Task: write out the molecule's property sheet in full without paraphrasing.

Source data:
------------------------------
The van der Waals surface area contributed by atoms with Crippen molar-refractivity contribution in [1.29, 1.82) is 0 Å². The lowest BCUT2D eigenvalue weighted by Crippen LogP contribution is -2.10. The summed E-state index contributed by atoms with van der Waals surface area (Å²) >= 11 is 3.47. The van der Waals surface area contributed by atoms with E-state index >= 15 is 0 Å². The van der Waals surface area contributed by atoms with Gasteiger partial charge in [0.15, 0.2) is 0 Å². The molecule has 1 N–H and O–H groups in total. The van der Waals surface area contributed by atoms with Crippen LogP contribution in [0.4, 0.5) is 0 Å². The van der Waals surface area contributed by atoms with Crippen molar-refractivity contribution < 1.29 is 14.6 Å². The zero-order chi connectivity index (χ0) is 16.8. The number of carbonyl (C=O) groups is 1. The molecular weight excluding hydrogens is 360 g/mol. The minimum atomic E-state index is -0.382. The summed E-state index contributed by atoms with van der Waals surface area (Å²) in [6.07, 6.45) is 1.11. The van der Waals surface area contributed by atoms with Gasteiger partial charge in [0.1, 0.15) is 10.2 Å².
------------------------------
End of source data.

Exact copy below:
The van der Waals surface area contributed by atoms with Crippen molar-refractivity contribution in [1.29, 1.82) is 0 Å². The lowest BCUT2D eigenvalue weighted by Crippen LogP contribution is -2.10. The summed E-state index contributed by atoms with van der Waals surface area (Å²) >= 11 is 3.47. The van der Waals surface area contributed by atoms with E-state index >= 15 is 0 Å². The van der Waals surface area contributed by atoms with Gasteiger partial charge in [0.15, 0.2) is 0 Å². The molecule has 1 N–H and O–H groups in total. The van der Waals surface area contributed by atoms with Crippen LogP contribution in [0.4, 0.5) is 0 Å². The van der Waals surface area contributed by atoms with Crippen molar-refractivity contribution < 1.29 is 14.6 Å². The zero-order chi connectivity index (χ0) is 16.8. The number of carbonyl (C=O) groups is 1. The molecular weight excluding hydrogens is 360 g/mol. The minimum atomic E-state index is -0.382. The summed E-state index contributed by atoms with van der Waals surface area (Å²) in [6.07, 6.45) is 1.11. The van der Waals surface area contributed by atoms with Gasteiger partial charge in [0.1, 0.15) is 10.2 Å².